Natural transdifferentiation has never been observed in humans. Regenerative capabilities range across different organisms and organs, and humans are limited in this scope. New tissue cells only arise from stem cells in particular body parts, such as in bone marrow or the liver. Stem cells are the core essentials of the human body as they provide raw materials for new, healthy cells to replace diseased or damaged cells. Stem cell research includes transforming stem cells into various other cell types by expressing and repressing certain gene expressions4.

If stem cell differentiation and transdifferentiation are similar in their end results (the new cells possess completely different functions and characteristics than the originals), then why don’t we just resort to this simpler way to replace transdifferentiation research? While stem cell research is an important field of regenerative medicine, there are many challenges and limitations to future development. Embryonic stem cells are commonly used in stem cell regeneration, but they pose problems such as the risk of tumor formation and cellular rejection in adults. The treatment of unused embryonic cells even sparks heated debate on the ethical problems of stem cell research. On top of that, once a patient’s stem cells lose the self-regenerative properties, transplantation must be performed, and difficulties in finding compatible stem cell donors arise. Therefore, the discovery of transdifferentiation reinvigorates the development of regenerative medicine as it addresses the above problems by providing alternative raw materials that can be directly retrieved from the target more easily and safely.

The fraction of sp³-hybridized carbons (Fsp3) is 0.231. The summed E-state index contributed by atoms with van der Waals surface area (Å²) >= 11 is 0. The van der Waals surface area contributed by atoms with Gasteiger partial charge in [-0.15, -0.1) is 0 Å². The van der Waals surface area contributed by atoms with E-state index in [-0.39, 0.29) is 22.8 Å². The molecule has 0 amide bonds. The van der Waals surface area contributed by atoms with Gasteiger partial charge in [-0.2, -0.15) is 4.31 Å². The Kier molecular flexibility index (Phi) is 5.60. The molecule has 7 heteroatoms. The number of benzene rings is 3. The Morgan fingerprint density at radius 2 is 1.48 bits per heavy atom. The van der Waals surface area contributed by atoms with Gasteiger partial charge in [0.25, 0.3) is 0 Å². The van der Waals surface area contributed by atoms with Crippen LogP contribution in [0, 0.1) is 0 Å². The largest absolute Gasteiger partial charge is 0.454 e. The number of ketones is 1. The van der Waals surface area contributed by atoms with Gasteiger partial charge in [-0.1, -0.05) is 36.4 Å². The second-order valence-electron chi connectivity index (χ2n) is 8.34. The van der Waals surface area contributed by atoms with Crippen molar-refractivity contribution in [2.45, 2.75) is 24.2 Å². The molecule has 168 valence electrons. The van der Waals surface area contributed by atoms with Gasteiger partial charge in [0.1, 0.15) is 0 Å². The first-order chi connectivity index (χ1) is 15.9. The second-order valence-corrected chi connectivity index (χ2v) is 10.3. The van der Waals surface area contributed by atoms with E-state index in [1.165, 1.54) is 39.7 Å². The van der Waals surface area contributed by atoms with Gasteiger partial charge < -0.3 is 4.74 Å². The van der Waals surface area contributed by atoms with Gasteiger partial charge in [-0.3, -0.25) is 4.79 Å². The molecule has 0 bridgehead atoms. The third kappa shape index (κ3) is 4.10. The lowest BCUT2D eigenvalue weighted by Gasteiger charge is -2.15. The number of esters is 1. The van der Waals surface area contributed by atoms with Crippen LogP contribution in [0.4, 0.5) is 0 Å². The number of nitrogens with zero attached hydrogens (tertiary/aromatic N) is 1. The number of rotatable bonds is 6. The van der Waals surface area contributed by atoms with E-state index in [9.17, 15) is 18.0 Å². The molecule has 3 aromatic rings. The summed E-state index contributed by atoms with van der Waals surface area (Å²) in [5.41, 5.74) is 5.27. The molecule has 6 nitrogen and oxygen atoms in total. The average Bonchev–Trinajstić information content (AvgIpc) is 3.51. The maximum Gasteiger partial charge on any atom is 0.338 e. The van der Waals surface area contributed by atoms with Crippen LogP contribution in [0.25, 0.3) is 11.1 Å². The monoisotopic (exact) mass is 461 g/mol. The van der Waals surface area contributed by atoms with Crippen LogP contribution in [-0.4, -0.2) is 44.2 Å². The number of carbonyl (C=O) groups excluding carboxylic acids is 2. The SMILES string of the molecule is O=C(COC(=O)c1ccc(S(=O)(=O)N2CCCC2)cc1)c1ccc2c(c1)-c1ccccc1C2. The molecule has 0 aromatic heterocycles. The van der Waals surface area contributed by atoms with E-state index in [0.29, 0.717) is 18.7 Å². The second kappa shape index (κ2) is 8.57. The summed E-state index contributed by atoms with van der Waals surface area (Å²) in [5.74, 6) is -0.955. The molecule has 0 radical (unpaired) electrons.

As technology advances, the possibility of controlling transdifferentiation in human cells emerges. A recent groundbreaking study in 2010 performed at McMaster University, Canada, found ways to directly transform skin cells into blood cells, bypassing the middle step of reprogramming the cells into a pluripotent state5. By using a specific cell culture supplemented with transcription and growth factors, reprogramming was induced in human fibroblasts. Human fibroblasts directly generated cells capable of differentiating into other cell types. As a result, healthy adult blood cells were produced and could be used for transplantation in adults in treatment of anemia and leukemia6.

More research has provided cases of different types of transdifferentiation. After proper culturing, fibroblast cells are found to acquire a wide array of different phenotypes, including blood cells, neurons and cardiac muscle cells5,6,7. This suggests that mature differentiated cells are able to alter developmental fate by controlling environmental and epigenetic signals. Although the exact mechanisms that dictate the process of lineage programming are still under examination, scientists have found several ways to manipulate transdifferentiation in vitro. If the reprogramming factor and the culture medium are identified, artificial cell fate transitions can be performed for future study2.